Thursday, 20 October 2016

Through the Victorian Looking Glass

Linley Sambourne, cartoonist for Punch, made 18 Stafford Terrace his family home in 1875. It stayed in the family, barely changed, well into the twentieth century. It has been open to the public since 1980, run first by the Victorian Society and now by the Royal Borough of Kensington and Chelsea. 

The Aesthetic interiors are a microcosm of so many things we associate with Victorian homes: ornaments everywhere, occasional tables, fancy lampshades, stained glass, William Morris papers, crowded mantlepieces. It is also lined with some of the thousands of photos taken by Sambourne, including many used as models for his cartoons. And there are lots of mirrors...

Monday, 17 October 2016

Holland House: a strange centenary

2016 is an unusual centenary year for a building, because 1916 was the middle of the First World War. However, as the name suggests, Holland House in the City of London was built by a Dutch company, Wm. H.Müller and Co; the Netherlands were neutral.

Wartime austerity and material shortages don't seem to have caused too many problems, as the building has some lovely details. Outside, a black granite ship by Joseph Mendes da Costa reflects the company's main business of shipping - although they were also involved in other fields such as steel and mining. 

Turn the corner to the front of the building, and it offers an extraordinary vertical composition. That is deliberate: the street was narrow, so this was the view most visitors got. Today, however, the opposite side of the road has been opened up to form part of the Gherkin's piazza, so you can get a clearer view front-on. The glazed terracotta bricks of the facade were hand-made in Delft, designed to protect against smog and fire, and transported to London on the company's own ships

The architect was Dutch: Hendrik Petrus Berlage. A leading practitioner in the Netherlands, this is his only London work and one of the first steel-framed buildings in Europe. It is no coincidence that he had visited the United States in 1911, where he was influenced by the steel-framed buildings he saw there.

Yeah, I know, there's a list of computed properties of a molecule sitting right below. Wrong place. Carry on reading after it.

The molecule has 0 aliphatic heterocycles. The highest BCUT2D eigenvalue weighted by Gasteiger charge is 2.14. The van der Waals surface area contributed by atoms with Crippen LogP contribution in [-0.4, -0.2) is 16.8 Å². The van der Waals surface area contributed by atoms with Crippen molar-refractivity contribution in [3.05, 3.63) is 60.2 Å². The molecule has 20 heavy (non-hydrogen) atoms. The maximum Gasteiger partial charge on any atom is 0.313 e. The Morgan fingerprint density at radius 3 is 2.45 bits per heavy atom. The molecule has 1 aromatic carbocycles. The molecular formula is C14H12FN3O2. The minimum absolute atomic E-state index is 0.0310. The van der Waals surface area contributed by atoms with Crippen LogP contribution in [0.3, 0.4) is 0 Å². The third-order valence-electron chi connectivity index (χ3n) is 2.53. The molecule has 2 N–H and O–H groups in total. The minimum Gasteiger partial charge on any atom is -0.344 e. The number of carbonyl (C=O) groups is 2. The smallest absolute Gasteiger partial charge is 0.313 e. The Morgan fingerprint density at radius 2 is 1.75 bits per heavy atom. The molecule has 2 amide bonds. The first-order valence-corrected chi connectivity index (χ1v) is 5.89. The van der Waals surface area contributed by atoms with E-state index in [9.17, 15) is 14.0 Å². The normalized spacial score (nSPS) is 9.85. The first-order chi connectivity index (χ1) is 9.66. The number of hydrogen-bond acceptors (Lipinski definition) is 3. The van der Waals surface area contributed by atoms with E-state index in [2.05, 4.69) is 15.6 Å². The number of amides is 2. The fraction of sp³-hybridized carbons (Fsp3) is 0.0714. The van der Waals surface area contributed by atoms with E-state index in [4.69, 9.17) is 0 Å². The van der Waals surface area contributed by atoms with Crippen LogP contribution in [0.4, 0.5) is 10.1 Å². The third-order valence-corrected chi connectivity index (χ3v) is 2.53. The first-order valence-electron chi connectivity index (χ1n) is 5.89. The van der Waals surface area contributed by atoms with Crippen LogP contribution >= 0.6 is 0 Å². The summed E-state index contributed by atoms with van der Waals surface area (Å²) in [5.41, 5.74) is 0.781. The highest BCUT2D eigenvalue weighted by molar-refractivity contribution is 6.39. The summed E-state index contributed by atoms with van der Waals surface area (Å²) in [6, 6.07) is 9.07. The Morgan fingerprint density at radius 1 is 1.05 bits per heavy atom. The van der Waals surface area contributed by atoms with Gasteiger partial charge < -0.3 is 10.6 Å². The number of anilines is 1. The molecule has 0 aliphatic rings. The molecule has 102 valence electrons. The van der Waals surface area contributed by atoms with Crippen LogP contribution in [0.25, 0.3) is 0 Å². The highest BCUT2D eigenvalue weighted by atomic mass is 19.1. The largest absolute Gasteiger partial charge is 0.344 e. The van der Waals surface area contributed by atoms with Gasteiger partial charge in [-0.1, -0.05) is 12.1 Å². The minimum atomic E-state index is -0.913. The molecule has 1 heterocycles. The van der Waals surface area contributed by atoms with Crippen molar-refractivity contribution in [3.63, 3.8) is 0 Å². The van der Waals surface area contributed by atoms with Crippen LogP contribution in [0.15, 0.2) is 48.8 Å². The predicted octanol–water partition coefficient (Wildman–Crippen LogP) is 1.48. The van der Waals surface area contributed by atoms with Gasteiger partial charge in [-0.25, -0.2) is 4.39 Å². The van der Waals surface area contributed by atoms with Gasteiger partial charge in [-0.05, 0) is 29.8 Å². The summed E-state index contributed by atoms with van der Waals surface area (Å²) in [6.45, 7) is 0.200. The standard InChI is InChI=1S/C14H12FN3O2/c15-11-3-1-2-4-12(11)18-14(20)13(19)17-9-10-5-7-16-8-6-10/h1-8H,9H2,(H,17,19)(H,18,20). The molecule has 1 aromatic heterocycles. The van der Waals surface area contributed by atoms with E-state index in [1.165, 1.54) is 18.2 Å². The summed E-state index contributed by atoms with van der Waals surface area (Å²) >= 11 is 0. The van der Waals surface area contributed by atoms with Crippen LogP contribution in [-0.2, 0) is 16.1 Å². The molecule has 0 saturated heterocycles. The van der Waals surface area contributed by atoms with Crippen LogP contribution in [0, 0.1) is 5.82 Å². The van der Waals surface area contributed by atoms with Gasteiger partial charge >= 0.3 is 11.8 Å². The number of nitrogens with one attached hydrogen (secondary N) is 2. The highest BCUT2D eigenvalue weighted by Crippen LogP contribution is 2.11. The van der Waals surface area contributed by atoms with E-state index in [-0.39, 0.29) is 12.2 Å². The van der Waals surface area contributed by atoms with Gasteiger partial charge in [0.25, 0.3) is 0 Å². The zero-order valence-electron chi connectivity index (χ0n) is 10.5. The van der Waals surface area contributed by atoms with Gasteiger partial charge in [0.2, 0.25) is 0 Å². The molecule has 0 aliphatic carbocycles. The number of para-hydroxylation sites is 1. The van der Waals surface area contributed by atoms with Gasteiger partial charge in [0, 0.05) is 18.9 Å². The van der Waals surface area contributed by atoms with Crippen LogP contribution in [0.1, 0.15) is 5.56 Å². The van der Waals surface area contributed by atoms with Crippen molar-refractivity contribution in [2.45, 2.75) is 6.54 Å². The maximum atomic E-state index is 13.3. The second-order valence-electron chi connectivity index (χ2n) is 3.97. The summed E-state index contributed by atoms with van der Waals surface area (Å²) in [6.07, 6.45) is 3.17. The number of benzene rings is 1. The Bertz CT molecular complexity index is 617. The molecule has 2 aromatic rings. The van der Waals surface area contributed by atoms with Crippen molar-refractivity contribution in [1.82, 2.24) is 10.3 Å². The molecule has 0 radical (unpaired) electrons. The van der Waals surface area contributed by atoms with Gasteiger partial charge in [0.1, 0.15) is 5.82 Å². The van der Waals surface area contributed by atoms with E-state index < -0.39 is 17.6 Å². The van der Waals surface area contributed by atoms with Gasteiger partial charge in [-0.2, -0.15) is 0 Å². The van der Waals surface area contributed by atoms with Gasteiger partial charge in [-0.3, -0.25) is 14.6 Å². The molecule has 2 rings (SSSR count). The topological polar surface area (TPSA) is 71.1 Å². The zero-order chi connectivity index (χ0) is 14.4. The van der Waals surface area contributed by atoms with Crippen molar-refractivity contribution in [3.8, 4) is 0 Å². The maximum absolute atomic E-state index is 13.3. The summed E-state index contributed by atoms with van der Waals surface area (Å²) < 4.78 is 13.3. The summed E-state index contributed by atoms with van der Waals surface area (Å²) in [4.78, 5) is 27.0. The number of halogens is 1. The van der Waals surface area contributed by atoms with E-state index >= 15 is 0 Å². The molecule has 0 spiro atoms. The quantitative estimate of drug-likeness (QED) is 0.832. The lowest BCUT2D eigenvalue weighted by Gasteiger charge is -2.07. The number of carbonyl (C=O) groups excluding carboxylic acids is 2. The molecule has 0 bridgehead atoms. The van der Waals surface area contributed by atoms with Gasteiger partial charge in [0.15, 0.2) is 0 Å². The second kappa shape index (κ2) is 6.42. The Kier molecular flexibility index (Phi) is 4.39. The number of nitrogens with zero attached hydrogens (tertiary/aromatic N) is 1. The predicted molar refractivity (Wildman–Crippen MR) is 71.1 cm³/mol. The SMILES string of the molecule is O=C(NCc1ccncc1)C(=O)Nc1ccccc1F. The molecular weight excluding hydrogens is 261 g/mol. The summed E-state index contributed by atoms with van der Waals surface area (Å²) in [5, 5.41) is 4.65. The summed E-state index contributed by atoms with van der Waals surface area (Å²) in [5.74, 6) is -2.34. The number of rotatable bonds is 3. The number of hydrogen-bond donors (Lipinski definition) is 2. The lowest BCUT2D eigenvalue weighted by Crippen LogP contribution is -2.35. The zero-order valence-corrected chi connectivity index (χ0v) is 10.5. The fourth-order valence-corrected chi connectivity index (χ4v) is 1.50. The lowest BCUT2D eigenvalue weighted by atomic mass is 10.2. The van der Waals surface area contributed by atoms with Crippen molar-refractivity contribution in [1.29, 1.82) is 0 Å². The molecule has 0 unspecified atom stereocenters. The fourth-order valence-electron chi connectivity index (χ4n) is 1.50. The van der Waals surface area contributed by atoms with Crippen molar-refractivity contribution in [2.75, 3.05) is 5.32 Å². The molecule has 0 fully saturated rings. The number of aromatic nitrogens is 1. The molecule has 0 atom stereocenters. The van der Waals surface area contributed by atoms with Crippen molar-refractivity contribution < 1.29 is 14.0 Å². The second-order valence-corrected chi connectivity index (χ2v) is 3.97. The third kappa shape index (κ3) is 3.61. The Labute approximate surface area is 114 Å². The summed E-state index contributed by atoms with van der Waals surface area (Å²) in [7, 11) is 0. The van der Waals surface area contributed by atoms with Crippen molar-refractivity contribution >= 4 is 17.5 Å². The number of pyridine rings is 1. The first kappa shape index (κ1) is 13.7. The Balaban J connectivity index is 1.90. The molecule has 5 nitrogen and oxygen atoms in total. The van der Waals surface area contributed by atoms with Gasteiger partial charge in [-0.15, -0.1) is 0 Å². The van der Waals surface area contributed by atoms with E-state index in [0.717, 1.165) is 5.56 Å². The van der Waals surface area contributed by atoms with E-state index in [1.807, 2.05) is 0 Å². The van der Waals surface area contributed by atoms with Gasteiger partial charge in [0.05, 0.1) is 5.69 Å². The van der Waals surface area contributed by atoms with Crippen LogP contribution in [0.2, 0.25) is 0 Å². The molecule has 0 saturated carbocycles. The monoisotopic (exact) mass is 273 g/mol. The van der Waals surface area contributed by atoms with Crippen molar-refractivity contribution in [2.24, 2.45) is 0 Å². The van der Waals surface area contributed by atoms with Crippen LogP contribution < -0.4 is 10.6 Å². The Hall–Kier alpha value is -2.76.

However, in 1919 he stopped working with Müller and Co. The interior was not quite complete so a Belgian, Henri van de Velde, was responsible for the mahogany panelling (with wood from one of the company's ships) and furniture. 

The stained glass windows and lanterns are the work of Bart Van Der Leck. He also designed the gorgeous mosaics which line the lobbies on each floor.

In the basement, the lower part of the mosaics is a glorious marine blue, recalling the sea which was so central to the occupants' activities.

The site is somewhat awkwardly shaped: there's another building, Renown House, in the corner because its owners wouldn't sell to Müller. Berlage addressed some of the resulting issues with a central lightwell which brings daylight into the building. 

Müller have long since ceased to occupy the building. Subsequent occupants have removed many of the original features, but a 2007 restoration of what remains has helped to highlight how very special Holland House is. 

Monday, 10 October 2016

Country house telephones

Although today, we visit stately homes for their historical interest, they were once eager to be technologically up-to-date. Their wealthy owners could afford new innovations such as the telephone, and these have left their traces on many properties - in kitchens and estate offices as well as 'above stairs'. 

The country house enjoyed a golden age at the same time that the telephone network was developing. In 1876, Alexander Graham Bell patented the telephone. That same year, Tivadar Puskas came up with the idea of a telephone exchange. W H Preece, Engineer-in-Chief of the Post Office, brought the first pair of telephones to Britain in July 1877; the first long-distance calls in the country came the following year, when Bell himself demonstrated the telephone to Queen Victoria at Osborne House. The Telephone Company Ltd was formed, with the first trial of commercial long-distance calls taking place on 1 November 1878; the company launched with fewer than ten subscribers. By the end of 1879, it had 200. However, the telephone was still something used primarily for business, with exchanges only in major cities. 

At the end of 1880, the judgment in Attorney-General v Edison Telephone Company of London Ltd saw telephones placed under Post Office control, on the basis they were a form of telegraphy. The Post Office nonetheless licensed other companies for some years, as well as opening further exchanges by converting telegraph exchanges. A national network was developing, and 1884 saw the opening of public call offices where members of the public could make telephone calls. These soon evolved into telephone boxes. Perhaps an even more significant marker of the increasing use of telephones for personal calls was the introduction of cheaper calls outside business hours in 1903.

Thus the telephone quickly took a key role in modern communications. That is symbolised rather nicely by two 1890s putti having a telephone conversation outside the former Astor Estate office at 2 Temple Place!

Country estates were often significant businesses in their own right, so having telephones made sense. Thus there is a telephone in the estate office at Petworth, complete with instructions. 'To call exchange place receiver to ear and listen. Give name of exchange & no. required. Replace telephone when finished. Report faults to Post Office.' (That last instruction may tell us something about the reliability of the system.) Another factor was that  these monied households could afford the subscriptions and call costs - and had similarly affluent associates, friends and relatives to receive the calls.